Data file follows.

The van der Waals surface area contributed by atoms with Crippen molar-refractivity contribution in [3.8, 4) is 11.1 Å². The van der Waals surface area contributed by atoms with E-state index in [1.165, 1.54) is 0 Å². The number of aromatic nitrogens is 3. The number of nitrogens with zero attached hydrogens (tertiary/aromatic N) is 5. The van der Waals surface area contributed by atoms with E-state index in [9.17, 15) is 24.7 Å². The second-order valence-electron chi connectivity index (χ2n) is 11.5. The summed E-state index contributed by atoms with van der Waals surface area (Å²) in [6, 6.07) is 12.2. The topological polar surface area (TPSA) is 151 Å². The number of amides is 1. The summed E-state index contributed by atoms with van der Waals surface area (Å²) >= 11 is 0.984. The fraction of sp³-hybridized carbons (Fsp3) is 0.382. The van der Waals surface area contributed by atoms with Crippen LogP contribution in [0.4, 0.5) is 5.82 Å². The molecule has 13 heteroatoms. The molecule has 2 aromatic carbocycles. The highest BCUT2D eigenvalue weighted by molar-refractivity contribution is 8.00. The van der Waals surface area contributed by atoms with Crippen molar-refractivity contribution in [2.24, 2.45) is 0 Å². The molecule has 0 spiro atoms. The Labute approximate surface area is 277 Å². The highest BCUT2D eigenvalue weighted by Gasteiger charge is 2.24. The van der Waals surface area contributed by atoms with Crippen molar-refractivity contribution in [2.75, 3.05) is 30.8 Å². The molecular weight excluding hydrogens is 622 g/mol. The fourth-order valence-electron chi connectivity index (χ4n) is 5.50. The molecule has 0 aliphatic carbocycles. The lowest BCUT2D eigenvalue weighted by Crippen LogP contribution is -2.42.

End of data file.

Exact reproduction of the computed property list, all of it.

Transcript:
The van der Waals surface area contributed by atoms with Crippen molar-refractivity contribution in [3.8, 4) is 11.1 Å². The van der Waals surface area contributed by atoms with E-state index in [1.165, 1.54) is 0 Å². The number of aromatic nitrogens is 3. The number of nitrogens with zero attached hydrogens (tertiary/aromatic N) is 5. The van der Waals surface area contributed by atoms with E-state index in [9.17, 15) is 24.7 Å². The second-order valence-electron chi connectivity index (χ2n) is 11.5. The summed E-state index contributed by atoms with van der Waals surface area (Å²) in [6, 6.07) is 12.2. The topological polar surface area (TPSA) is 151 Å². The number of amides is 1. The summed E-state index contributed by atoms with van der Waals surface area (Å²) >= 11 is 0.984. The fraction of sp³-hybridized carbons (Fsp3) is 0.382. The van der Waals surface area contributed by atoms with Crippen LogP contribution in [0.4, 0.5) is 5.82 Å². The molecule has 13 heteroatoms. The molecule has 2 aromatic carbocycles. The highest BCUT2D eigenvalue weighted by molar-refractivity contribution is 8.00. The van der Waals surface area contributed by atoms with Crippen molar-refractivity contribution in [2.24, 2.45) is 0 Å². The molecule has 0 spiro atoms. The Labute approximate surface area is 277 Å². The highest BCUT2D eigenvalue weighted by Gasteiger charge is 2.24. The van der Waals surface area contributed by atoms with Crippen molar-refractivity contribution in [2.75, 3.05) is 30.8 Å². The molecular weight excluding hydrogens is 622 g/mol. The fourth-order valence-electron chi connectivity index (χ4n) is 5.50. The molecule has 0 aliphatic carbocycles. The lowest BCUT2D eigenvalue weighted by Crippen LogP contribution is -2.42.